Ms Bell had conducted the Ouyen-Hattah run for many years. That was her job as she saw it. Given that it had continued under the respondent for some five years from 2012 to 2017, it was plainly the job as Mr Vallance saw it also. What made things change was the request for more pay and payslips made by Ms Bell.
The respondent’s conduct in response that request was, in my view, extreme. He did not respond (although he clearly thought this) by asserting that there was no occasion for a pay rise because the work in total, even if increased, simply did not amount to two hours per day. He forthwith took her off that run and offered her another one. From the obfuscatory and evasive answers he gave in Court to which I have already referred in my references to the transcript above, I have no doubt whatever that he was aware that this would be uncongenial to the applicant. I have no doubt that he knew this would be a major and unacceptable change to her.
Does this conduct, however, indicate “the employer has evinced an intention no longer to be bound by the contract of employment, i.e. whether the employer has repudiated the contract of employment. No doubt the question whether conduct does evince such an intention is to be judged objectively” (Spencer v Dowling  2 VR 127 per Hayne JA at p.160). Was it, to put the matter another way as in Koompahtoo Local Aboriginal Land Council v Sanpine Pty Ltd (2007) 233 CLR 115 at  conduct which evinces an unwillingness or an inability to render substantial performance of the contract.
Mr Vallance’s evidence was that he still wanted the applicant to work for him but I do not accept that assertion. It is wholly inconsistent with the objective march of events and his vitriolic comments about Ms Bell from time to time. I think taken in the context of the long-running relationship of the applicant with the particular job that she had, its removal necessarily ultimately gave her no alternative other than to resign. In my view, the conduct of Mr Vallance in taking the applicant off the Ouyen-Hattah run was both a repudiation at common law in the circumstances of the case and forcing her to do so within the meaning of section 386(1)(b) of the Act.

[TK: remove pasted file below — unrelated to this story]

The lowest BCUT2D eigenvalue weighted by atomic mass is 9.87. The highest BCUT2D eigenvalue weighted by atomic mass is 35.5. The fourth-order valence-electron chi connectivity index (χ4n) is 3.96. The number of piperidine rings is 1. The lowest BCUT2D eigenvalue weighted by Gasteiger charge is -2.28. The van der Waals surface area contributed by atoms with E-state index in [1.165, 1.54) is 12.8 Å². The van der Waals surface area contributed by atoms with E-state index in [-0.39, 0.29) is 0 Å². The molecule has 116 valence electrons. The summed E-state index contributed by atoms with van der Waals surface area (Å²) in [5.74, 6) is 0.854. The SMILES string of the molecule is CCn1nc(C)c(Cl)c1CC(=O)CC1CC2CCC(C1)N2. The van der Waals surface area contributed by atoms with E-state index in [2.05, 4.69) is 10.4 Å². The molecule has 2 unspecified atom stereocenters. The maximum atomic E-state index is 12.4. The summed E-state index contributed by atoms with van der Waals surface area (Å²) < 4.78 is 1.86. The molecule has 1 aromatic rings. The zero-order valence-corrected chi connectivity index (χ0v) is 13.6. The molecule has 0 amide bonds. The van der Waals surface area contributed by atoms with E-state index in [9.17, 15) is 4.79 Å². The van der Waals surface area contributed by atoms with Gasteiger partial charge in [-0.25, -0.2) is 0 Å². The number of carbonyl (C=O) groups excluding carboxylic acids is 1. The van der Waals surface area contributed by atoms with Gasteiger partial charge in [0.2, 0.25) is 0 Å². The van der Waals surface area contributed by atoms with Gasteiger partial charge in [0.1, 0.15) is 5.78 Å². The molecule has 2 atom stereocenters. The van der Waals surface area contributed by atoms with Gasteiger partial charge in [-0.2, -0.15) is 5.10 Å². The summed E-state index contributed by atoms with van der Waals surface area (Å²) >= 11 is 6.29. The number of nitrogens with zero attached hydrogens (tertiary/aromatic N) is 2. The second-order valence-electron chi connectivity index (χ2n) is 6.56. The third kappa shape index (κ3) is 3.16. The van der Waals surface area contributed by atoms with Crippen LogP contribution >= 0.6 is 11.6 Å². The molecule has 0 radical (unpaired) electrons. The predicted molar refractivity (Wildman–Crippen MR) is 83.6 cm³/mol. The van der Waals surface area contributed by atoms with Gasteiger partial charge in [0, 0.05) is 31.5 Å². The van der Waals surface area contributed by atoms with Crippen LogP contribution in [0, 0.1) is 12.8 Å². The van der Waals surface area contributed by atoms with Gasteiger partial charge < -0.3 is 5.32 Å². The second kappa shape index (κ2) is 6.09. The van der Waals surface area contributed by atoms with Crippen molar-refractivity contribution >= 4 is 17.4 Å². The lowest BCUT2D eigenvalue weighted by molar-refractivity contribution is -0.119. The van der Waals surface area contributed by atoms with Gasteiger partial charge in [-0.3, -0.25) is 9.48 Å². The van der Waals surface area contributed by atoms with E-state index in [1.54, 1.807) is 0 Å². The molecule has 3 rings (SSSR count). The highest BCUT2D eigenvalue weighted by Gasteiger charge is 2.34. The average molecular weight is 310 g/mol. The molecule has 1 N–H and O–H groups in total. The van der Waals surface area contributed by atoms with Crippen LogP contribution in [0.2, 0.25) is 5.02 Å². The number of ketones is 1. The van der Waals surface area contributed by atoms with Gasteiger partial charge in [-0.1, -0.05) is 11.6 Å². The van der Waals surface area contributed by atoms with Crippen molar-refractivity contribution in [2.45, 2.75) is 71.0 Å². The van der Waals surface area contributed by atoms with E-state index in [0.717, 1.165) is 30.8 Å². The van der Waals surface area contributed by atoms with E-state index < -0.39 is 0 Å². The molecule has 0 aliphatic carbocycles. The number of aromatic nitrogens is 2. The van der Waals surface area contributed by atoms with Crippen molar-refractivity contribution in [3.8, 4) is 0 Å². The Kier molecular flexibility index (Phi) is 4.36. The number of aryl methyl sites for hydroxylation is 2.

It should be noted, however, that given that the respondent has already been found to have contravened section 340 by taking the adverse action of removing her from the run, to punish the respondent twice for the resultant dismissal would, in my view, be a double counting.
Finally, it should be noted that the conduct of Mr Vallance following the exercise of the workplace right by Ms Bell in going to the Fair Work Commission cannot be adverse action because by that stage on any view of the matter Ms Bell was no longer an employee. The respondent did not dismiss her from employment, injure her in her employment or alter her position as an employee to her prejudice. In order to constitute action pursuant to column 1 in section 342(1) it must be action by an employer against an employee. While Mr Vallance’s responses both in his message and at the bowls club are deeply unattractive, they do not infract s 340 of the Act. They do, however, fall for consideration in the applicant’s claims for relief.”
BELL v OUYEN HOTEL PTY LTD  FCCA 1505 delivered 19 June 2020 per ge Burchardt J